We sometimes think believing means affirming a correct understanding of God’s existence and nature. But verse 31 is clear that believing is not the goal but rather the path that takes us toward joy-filled life in the name of Jesus.
We are Thomas’ twin who believed when he saw the risen Jesus, so we who have not seen may be blessed with the joy of life in Jesus’ name.
When read as a question, verse 29 sounds like Jesus is scolding Thomas. While it could be a question, the NIV is correct that it may also be an affirming statement, “Because you have seen me, you have believed.” Read that way, Thomas has seen the risen Jesus on behalf of all of us who have not, thus we are blessed through Thomas’ seeing Jesus.
1 John 1:1 speaks of the Apostolic witness of having heard, seen and touched the word of life – the risen Jesus.
Jean Vanier is the founder of the L’Arche movement of over 100 communities of compassion for mentally handicapped folk, through whom Christ is revealed. He wrote, “Jesus invites each one of us, through Thomas, to touch not only his wounds, but those wounds in others and in ourselves, wounds that can make us hate others and ourselves and can be a sign of separation and division. These wounds will be transformed into a sign of forgiveness through the love of Jesus and will bring people together in his love. These wounds reveal that we need each other. These wounds become the place of mutual compassion, of indwelling and of thanksgiving. We, too, will show our wounds when we are with him in the Kingdom, revealing our brokenness and the healing power of Jesus.” Drawn into the Mystery of Jesus through the Gospel of John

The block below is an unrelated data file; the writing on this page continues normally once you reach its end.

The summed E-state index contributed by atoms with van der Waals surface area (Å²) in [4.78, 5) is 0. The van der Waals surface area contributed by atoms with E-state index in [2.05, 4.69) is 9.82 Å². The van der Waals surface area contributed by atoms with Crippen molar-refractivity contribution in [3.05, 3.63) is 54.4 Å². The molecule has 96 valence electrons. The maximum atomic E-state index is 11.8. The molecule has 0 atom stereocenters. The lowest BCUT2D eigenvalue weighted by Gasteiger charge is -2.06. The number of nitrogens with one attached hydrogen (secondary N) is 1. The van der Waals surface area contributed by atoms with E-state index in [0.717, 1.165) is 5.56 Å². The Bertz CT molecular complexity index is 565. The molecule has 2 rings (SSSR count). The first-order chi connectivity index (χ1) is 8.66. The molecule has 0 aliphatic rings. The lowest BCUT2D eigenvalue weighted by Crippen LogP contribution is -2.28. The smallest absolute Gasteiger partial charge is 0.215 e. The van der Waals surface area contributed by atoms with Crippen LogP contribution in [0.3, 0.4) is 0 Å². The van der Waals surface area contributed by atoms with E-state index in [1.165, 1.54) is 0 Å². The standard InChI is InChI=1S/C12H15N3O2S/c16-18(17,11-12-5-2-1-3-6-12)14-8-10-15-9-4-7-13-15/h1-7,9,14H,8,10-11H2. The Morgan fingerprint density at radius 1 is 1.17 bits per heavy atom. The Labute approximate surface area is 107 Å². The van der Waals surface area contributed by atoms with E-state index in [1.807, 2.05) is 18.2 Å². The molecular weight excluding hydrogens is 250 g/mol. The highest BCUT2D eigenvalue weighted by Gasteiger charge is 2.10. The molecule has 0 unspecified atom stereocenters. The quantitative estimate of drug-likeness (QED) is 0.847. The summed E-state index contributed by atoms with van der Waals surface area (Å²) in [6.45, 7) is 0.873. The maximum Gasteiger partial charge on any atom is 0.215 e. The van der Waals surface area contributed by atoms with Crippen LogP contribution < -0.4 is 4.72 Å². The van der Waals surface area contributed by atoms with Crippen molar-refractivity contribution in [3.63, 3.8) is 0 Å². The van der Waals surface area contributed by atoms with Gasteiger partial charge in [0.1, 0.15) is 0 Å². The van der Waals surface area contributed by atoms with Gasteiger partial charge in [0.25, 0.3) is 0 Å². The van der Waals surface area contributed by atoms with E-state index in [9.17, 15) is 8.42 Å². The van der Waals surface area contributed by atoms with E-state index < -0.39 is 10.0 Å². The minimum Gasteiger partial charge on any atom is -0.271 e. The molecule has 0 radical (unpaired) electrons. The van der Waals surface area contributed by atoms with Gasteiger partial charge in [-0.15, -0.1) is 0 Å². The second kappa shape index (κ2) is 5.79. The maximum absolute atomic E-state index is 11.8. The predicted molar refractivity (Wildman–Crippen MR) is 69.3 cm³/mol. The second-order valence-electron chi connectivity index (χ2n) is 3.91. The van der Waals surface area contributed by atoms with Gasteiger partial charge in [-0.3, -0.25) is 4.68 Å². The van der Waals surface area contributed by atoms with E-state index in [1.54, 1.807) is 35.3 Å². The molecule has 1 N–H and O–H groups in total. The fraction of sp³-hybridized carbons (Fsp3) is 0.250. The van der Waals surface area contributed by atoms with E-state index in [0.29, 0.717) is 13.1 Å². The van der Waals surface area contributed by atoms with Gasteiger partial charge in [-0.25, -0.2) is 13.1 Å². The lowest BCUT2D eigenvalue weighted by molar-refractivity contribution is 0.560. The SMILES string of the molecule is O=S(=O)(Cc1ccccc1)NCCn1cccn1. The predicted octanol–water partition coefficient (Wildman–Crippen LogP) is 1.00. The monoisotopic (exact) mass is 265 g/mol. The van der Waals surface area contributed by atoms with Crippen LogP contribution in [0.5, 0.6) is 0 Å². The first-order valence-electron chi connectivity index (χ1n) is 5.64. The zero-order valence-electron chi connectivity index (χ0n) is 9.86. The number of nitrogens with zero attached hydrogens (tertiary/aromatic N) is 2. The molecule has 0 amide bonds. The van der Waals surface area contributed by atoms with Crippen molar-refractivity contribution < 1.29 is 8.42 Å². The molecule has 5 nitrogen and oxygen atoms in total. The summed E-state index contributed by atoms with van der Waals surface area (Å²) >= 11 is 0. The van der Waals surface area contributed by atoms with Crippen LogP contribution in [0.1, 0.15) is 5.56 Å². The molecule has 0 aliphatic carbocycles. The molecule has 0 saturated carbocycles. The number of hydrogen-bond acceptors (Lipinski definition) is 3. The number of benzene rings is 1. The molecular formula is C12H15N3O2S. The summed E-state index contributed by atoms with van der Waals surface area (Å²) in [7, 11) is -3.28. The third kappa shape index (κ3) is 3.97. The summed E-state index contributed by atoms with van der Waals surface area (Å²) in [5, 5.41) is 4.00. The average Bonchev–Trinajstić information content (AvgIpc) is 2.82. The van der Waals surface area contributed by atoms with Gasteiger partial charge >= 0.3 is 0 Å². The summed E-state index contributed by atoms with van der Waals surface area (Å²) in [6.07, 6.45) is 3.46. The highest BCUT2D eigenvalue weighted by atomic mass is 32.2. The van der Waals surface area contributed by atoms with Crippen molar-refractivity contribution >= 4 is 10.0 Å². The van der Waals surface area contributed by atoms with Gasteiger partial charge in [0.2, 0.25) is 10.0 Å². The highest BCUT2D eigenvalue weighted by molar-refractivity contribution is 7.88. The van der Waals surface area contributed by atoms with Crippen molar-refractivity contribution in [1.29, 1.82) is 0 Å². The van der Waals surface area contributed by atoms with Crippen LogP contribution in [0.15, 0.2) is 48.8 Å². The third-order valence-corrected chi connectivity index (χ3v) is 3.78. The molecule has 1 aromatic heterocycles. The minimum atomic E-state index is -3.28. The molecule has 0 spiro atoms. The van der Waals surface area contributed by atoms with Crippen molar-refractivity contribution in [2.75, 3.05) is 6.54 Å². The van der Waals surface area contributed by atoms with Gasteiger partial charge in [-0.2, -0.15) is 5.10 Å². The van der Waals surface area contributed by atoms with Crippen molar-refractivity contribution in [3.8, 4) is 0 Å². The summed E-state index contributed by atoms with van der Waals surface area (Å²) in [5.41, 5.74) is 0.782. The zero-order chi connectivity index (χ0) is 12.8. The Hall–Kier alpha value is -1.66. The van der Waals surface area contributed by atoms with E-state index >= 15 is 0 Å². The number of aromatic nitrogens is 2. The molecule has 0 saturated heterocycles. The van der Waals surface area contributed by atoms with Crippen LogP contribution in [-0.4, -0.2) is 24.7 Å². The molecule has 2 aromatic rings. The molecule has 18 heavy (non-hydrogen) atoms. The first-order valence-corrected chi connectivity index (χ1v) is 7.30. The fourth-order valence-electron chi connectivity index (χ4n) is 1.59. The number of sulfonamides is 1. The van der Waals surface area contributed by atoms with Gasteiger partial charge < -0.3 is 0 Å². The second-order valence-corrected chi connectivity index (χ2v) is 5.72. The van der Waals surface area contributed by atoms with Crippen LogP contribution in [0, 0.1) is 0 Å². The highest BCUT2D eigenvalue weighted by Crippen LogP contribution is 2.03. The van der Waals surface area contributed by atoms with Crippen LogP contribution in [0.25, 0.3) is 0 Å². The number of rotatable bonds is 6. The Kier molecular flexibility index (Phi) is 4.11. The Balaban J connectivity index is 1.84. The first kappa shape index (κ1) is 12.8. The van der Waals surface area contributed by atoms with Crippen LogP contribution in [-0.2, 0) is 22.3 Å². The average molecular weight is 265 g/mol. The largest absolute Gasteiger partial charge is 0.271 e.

We are Thomas’ twin who believed when he saw the risen Jesus, so we who have not seen may be blessed with the joy of life in Jesus’ name.
Jesus spoke to all of us when he said to the disciples, “As the Father has sent me, so I send you.” By the Holy Spirit, Jesus sends us to announce the forgiveness of sins. The first verb in each clause (forgive, retain) indicates an instantaneous action, while the second verbs indicate an enduring condition that began before the first verbs. So it is not that we create forgiveness by ourselves, but we announce the forgiveness God has already made available through Jesus.
1 John was not written as an evangelistic tract but for Christians. It assures us that when we acknowledge our struggle with sin the one who is faithful and just will forgive our sins and cleanse us from all unrighteousness. That is what empowers us to proclaim forgiveness to all. 1 John 1:4 promises joy for those who both announce and receive forgiveness by coming to believe in Jesus.
Jonathan Brink will soon become your pastor to announce Christ’s forgiveness to you and to lead you in proclaiming Christ’s forgiveness to your neighbors. Hebrews 13:17 encourages us to follow our spiritual leaders so that they keep watch over our souls with joy and not sighing. Making our spiritual leaders sigh is harmful to us, but we receive joy when watching over us is a joy to them.
We are Thomas’ twin who believed when he saw the risen Jesus, so we who have not seen may be blessed with the joy of life in Jesus’ name.